UK design blog Dezeen have collaborated with car manufacturer MINI at London Design Festival this year to create an exhibition of commissions exploring the future of transportation. Far from a showroom for shiny self-driving cars or connected-car dashboard concepts, was eclectic collection of exploratory interpretations by artists, designers and architects was on display in the ground floor entrance of design and furniture fair designjunction. The exhibition space itself embodied the theme—architect Pernilla Ohrstedt teaming up with 3D-scanning specialist ScanLAB to create her contribution 'Glitch Space'—an enormous arrangement of vinyl white dots meticulously laid out across the exhibit floor as a representation of the swaths of environmental data that will flow through the city in a future of driverless cars.
On the same theme, Dominic Wilcox, ever the inspiring out-of-the-box thinker, turned a lot of heads with the revealing of his incredible 'Stained Glass Driverless Sleeper Car.' Not just a pretty piece of craft, Wilcox's creation is actually a profound reflection on the future design possibilities for the automobile. In a future in which cars are self-driving and super safe, the forms, materials and uses that have constrained automotive design in our time may no longer apply. Although Wilcox's fictional future car manufacturer's website shows a spectacular array of possibilities this could present, the stunning stained-glass model on view demonstrated the equally appealing option of rolling around town in a half-car, half-bed 'hybrid,' revealed when lifting up the hood (below).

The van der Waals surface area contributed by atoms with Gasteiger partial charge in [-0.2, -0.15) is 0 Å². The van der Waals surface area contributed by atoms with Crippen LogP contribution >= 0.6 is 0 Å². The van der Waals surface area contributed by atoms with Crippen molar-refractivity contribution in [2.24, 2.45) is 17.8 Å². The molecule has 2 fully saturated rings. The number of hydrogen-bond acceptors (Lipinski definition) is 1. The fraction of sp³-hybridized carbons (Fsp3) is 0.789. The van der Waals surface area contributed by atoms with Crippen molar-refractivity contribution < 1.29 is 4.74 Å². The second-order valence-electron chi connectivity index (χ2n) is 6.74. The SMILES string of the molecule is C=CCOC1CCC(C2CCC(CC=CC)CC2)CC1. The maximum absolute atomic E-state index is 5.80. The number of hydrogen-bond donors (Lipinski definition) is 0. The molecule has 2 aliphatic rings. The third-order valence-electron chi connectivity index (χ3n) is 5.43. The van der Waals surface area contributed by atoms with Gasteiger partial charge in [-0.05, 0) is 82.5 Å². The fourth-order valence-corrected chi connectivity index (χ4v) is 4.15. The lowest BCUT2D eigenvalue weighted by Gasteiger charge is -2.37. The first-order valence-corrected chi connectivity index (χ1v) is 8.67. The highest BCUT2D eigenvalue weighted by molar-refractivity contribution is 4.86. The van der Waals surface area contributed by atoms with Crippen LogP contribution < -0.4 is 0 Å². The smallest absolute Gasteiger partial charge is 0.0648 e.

Equally thought provoking, artist and designer Alexandra Daisy Ginsberg explored the materiality of mobility, imagining a future world in which biological materials have become the mainstay of manufacturing and production. The abstract, miniature models on show hints to Ginsberg's hypothesis of a new 'ecosystem' of car parts; recycling and more localixed manufacturing perhaps encouraging the emergence of divergent designs reflecting local climates, tastes and fashions.
Keiichi Matsuda, architect and artist of LDF's past, displayed an extract of his upcoming films Hyper-Reality, exploring the seemingly dystopian possibilities of the colliding worlds of visual augmentation (think Google Glass and windshield heads-up displays) and auto-motoring.
In perhaps the furtherest-flung exploration of the exhibit, artist Lucy McRay imagines a future world of space exploration in which normal people will need to prepare and repair their bodies due to the stress that space travel can cause to bone and tissue.
Sam Dunne is a designer, strategist and writer based in London. Sam is founder of design strategy agency Cohere and Contributing Editor at Core77—reporting broadly on design, technology, food and object culture.